| Future Premises for FMH Designs and Scenarios
This collection of future premises are intended to establish a common set of underlying assumptions concerning the conditions of the future for the FMH community. Some of them are more, some less trivial, but all of them can and should be challenged when necessary. However, such a challenge should be justified with evidence or explanation, as these premises will (in due course).
Kari-Hans Komonen 1998
Homes - as well as other locations - will be equipped with very capable digital resources, such as networks, processors, servers, storage, connections; their location is not technically dictated but instead a design and usability issue; they utilize wired or wireless connections as appropriate.
Devices can be as small or large as necessary; size and form factor is in most cases a design, application or usability question, but not so much a technical challenge or a cost issue.
Software will "speak" interaction languages that make seamless interaction between them possible. Business, service providers, authorities, public services provide UPI (User Programming Interface) software interfaces that make seamless integration of various processes, combination of services from different providers and creation of highly customized and efficient (from a user point of view) ways to use services possible.
Devices are typically composed of universal components that can easily be connected, mixed and matched - these form a platform that can deal with any kind of digital data formats and can be dynamically reconfigured for new uses with new software, depending on design and negotiation between the user and the producer.
The rights to privacy, intimacy, identity, anonymity are considered basic human rights and secured and protected with strong technology in such a way that the person herself/himself is in control and can decide who gets access. Digital extensions of personal identity are considered as untouchable as their biological counterparts (such as the brain, organs, memory).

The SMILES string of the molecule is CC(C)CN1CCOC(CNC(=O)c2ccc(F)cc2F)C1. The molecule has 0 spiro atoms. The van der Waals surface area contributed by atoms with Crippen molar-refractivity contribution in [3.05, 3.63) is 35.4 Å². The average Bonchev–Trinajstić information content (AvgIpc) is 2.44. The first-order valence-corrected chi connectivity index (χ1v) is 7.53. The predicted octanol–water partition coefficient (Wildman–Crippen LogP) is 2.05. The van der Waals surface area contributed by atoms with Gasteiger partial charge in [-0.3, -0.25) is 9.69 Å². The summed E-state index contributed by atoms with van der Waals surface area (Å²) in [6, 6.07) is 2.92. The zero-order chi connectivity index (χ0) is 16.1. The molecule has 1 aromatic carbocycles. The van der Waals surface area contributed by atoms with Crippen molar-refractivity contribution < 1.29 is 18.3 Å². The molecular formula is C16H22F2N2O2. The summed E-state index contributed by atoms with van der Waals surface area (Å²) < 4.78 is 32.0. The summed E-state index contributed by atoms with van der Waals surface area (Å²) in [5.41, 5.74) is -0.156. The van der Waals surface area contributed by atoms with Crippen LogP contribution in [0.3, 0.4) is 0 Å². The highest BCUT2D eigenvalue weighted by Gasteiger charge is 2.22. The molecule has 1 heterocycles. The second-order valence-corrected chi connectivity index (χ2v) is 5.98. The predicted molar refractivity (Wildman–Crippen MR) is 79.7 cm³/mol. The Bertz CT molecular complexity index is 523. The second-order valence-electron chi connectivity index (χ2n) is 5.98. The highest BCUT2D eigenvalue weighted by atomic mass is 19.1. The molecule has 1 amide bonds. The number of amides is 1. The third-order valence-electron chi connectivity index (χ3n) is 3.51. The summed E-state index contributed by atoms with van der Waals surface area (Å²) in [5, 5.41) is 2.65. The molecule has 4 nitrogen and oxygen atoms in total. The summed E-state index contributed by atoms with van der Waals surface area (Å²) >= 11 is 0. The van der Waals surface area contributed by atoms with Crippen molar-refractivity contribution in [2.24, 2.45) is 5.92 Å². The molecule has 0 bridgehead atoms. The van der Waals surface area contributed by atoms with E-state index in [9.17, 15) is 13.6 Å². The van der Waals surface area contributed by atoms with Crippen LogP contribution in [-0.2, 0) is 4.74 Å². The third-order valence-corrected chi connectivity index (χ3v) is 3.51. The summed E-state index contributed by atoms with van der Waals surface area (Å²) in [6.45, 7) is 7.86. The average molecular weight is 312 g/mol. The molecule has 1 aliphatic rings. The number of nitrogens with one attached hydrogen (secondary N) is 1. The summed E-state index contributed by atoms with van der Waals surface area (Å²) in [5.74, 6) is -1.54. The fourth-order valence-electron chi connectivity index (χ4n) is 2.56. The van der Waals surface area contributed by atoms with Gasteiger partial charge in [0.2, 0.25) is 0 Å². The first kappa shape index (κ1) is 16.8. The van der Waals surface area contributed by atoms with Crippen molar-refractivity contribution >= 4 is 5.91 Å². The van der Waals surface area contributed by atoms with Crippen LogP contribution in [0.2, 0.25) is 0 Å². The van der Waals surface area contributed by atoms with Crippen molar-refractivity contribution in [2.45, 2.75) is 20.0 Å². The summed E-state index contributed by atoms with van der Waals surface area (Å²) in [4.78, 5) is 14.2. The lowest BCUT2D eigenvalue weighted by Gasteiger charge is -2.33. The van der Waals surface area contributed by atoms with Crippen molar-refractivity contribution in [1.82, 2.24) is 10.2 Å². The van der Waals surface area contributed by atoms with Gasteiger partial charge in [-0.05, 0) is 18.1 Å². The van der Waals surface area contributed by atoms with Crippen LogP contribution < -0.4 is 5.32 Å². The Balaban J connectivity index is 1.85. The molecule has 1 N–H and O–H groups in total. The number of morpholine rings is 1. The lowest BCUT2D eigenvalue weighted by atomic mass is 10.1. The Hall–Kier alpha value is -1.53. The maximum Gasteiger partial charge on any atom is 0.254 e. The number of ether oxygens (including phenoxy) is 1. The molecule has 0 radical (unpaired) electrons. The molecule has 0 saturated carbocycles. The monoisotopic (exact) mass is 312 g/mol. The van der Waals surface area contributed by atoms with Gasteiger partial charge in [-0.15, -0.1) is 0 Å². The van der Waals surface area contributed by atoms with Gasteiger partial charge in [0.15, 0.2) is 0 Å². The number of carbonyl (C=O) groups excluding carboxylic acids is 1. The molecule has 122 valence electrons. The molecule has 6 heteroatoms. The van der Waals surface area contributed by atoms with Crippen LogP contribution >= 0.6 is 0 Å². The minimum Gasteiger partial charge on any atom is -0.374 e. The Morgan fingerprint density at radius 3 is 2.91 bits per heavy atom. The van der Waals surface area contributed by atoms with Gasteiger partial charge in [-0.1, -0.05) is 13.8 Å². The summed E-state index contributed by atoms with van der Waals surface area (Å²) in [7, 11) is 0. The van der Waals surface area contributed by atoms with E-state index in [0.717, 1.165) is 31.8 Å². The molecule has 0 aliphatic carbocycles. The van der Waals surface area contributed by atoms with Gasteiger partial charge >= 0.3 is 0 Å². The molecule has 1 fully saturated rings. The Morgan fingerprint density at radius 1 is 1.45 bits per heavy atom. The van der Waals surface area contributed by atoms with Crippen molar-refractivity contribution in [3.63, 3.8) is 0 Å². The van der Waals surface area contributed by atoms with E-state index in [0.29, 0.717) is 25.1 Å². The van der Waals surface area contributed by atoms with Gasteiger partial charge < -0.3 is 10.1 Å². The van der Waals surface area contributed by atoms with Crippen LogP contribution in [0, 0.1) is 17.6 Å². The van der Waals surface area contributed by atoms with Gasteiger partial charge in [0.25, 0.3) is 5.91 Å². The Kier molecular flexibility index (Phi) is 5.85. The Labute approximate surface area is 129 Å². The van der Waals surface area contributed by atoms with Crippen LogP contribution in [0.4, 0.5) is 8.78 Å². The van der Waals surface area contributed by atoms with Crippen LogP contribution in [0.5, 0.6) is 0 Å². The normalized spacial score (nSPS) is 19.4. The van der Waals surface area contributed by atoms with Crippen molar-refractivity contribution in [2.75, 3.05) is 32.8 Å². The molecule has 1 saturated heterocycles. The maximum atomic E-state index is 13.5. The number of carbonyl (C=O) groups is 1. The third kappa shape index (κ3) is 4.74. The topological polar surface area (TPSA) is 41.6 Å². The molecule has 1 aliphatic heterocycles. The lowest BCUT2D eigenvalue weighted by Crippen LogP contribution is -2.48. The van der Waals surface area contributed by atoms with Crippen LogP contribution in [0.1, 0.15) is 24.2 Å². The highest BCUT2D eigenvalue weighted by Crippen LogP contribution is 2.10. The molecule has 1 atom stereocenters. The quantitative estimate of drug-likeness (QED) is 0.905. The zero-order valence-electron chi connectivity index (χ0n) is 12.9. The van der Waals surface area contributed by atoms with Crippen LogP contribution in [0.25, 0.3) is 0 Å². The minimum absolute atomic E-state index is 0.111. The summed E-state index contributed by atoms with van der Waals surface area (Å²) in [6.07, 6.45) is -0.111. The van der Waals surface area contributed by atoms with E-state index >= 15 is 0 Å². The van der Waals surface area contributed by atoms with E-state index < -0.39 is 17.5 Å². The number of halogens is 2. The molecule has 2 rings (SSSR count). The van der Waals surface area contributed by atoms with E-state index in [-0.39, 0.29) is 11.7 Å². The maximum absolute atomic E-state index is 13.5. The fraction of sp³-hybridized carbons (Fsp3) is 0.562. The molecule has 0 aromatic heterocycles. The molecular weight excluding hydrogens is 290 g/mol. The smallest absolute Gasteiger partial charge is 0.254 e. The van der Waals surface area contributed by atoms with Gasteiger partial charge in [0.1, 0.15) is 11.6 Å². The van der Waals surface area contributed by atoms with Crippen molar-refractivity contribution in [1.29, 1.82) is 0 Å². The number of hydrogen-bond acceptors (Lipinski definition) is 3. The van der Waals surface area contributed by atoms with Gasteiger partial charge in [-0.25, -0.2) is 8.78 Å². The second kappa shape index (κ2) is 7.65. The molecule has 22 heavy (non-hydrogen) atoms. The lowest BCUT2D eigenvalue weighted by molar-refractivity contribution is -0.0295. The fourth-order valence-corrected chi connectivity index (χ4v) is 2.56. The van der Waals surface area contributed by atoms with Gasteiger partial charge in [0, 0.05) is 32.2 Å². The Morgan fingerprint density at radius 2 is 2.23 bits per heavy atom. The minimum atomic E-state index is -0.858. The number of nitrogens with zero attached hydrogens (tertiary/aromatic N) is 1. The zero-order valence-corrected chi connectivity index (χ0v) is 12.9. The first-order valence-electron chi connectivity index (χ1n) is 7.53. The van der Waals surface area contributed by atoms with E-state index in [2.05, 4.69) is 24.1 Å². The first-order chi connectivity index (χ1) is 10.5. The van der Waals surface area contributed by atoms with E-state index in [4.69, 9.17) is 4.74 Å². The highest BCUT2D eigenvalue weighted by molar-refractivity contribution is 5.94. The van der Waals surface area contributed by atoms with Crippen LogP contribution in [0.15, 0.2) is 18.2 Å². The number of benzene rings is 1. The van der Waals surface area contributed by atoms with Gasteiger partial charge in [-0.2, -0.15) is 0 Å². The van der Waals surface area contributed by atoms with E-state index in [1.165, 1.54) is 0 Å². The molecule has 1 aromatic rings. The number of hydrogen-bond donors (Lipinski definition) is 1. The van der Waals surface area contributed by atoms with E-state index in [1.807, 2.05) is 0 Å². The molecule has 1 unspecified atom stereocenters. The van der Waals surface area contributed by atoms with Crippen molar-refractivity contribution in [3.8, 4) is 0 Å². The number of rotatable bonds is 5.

The right to access the digital dimension and to have a homestead there and the necessary basic tools for conducting interactions, transactions, communication, is considered to be a basic citizen's right in most countries.
To a great degree, people own at least a share in the information that is generated about them, and can always have a high level access to it.
Real world concepts and material objects have virtual representations and can be identified and located as easily as in the real world now
Sustainability is a big issue and waste production is extremely costly - fixing things and recycling are favored - as is moving information instead of matter.
Connectivity is ubiquitous and highly, but of course not absolutely, secured, scalable, multitechnological and transparent to users.
Practically all content is available also as a digital version and can be referenced and used partially, in such a way that authors get a compensation for that use.
People do not have to rely only on user interfaces that software or service producers have developed, they also have personal, customized user interface tools for different interaction needs according to their preferences and use styles.
To aid in managing and coordinating interactions with digital entities people can - and most do - employ a personal agent, a personal assistant, a digital entity. The personal agent represents the user in interactions with other software when necessary, manages the knowledge about the users preferences and carries out assignments for the user.
Interaction with software can be based on gestures, speech, sounds, natural language, position information, and gaze. Software can recognize written and spoken text, melodies, voices, facial features, symbols. Software can synthesize fairly good quality speech.